Government working to stop land grabs, land reform minister says
SA has been hit by sporadic occupations amid growing fears the country could experience Zimbabwe-style violent land seizures
The department of rural development and land reform says it has begun discussions with various stakeholders including law enforcement agencies to prevent land grabs.
SA has been hit by sporadic land grabs in recent times amid growing fears the country could experience Zimbabwe-style violent land seizures that were led by ousted former president Robert Mugabe. The catastrophic land grabs in that country resulted in an economic and social crisis from which it has struggled to recover.
President Cyril Ramaphosa has moved to quell investor fears over SA’s expropriation of land without compensation drive, often stating that the land reform process will be undertaken orderly and lawfully, and there will be no land grabs.
The matter of expropriation without compensation threatens to derail Ramaphosa’s investment drive to boost SA’s ailing economy amid fears that property rights will not be respected.
Parliamentarians, particularly those from the ANC and the EFF, are pushing to amend section 25 of the constitution before the 2019 general elections to make it clear that expropriation without compensation is one of the means that can be used to address skewed land ownership patterns dating back to the apartheid and colonial eras.
Last week both houses of parliament — the National Assembly and the National Council of Provinces (NCOP) — adopted the contentious report on expropriation without compensation, which calls for a constitutional amendment.
In a written reply to a question in parliament from UDM MP Mncedisi Filtane, rural development and land reform minister Maite Nkoana-Mashabane said that land grabs violate the rights of owners, are an affront to land-use laws and are criminal.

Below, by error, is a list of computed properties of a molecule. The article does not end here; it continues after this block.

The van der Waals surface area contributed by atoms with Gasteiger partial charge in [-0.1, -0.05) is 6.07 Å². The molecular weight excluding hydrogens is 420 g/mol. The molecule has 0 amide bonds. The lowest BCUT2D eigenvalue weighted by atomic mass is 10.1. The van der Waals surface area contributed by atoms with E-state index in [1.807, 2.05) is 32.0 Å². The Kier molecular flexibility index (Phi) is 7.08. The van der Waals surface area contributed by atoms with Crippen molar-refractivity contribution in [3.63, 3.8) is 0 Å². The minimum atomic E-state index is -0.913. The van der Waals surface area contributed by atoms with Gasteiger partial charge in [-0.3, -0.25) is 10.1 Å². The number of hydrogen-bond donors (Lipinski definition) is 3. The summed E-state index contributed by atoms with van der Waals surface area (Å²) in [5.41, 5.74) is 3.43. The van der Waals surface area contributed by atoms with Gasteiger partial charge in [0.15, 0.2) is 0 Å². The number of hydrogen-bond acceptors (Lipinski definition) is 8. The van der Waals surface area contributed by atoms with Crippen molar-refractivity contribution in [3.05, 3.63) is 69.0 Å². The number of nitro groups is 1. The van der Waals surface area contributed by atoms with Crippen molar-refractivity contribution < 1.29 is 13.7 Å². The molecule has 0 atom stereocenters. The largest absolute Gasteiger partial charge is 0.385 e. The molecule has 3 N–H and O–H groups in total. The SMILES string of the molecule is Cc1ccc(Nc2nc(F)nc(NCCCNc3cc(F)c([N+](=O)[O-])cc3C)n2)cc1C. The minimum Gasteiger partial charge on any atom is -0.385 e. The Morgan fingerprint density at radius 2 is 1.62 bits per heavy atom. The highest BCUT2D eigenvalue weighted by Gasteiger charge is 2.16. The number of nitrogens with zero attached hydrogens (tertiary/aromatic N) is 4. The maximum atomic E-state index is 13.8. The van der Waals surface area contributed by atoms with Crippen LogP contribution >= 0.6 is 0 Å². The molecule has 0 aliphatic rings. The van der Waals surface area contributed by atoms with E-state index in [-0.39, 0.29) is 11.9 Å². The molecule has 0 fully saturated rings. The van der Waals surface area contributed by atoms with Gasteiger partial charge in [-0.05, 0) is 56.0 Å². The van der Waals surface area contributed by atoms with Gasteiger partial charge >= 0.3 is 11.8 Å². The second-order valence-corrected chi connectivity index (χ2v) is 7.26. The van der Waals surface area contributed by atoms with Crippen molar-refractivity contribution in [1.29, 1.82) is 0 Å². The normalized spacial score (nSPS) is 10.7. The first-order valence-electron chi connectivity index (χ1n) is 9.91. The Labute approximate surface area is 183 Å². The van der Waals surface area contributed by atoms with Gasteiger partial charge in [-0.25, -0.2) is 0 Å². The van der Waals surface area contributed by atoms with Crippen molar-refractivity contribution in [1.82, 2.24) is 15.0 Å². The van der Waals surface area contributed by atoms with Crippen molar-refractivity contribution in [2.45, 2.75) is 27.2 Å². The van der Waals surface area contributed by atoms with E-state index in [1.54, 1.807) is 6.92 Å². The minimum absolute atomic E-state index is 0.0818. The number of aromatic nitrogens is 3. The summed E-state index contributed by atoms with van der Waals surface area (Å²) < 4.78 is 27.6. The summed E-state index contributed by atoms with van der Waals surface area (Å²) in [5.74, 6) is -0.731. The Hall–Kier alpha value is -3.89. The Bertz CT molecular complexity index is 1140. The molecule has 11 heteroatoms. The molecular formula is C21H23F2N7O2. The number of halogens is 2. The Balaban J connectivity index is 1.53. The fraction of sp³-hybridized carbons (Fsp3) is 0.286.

“An effective response to land grabs therefore requires collaboration with local government, organised agriculture, traditional leadership, and law enforcement agencies. The department of rural development and land reform has already commenced with bilateral discussions with each of the above-mentioned sectors with a view to develop prevention mechanisms, as well as develop a monitoring system for land grabs, land invasions and land-related criminal acts,” the minister said.
She said while the engagements are taking place, her department routinely intervenes in clearly identified or reported cases of land grabs.
“Such interventions take the form of direct engagements with unlawful occupiers, advice to lawful occupants to report cases to the SA Police Service and direct litigation in those instances where it is in the interest of justice to seek the eviction of the unlawful occupiers,” said Nkoana-Mashabane.
Organised land occupations have been more prevalent in urban areas than on farmland outside cities, says Ruth Hall of the Institute for Poverty, Land and Agrarian Studies at the University of the Western Cape.
Hall, who is also part of the advisory panel on land reform that was appointed by Ramaphosa in September, said she attended a South African Local Government Association meeting during which the City of Cape Town presented figures that showed land occupations in the metro spiked more in the first six months of 2018 than in any of the past 10 years.
“What this suggests to me is that here has been a political message sent to people that expropriation without compensation is coming and therefore people can occupy land. The state has not in fact agreed and has cracked down on people who are trying to occupy land,” said Hall.
“I think what is needed now is a clear message from the state. On the one hand the state is saying there will be expropriation without compensation; on the other hand, it is evicting people who occupy land including poor people who have nowhere else to go.
“I think there is a third alternative rather than a free-for-all or a crackdown on everyone, which is to say those people who openly occupy land which is not being used, and are doing so only for their livelihoods and because they have nowhere else to go should not be criminalised. We have to embark on a conversation about that issue,” said Hall.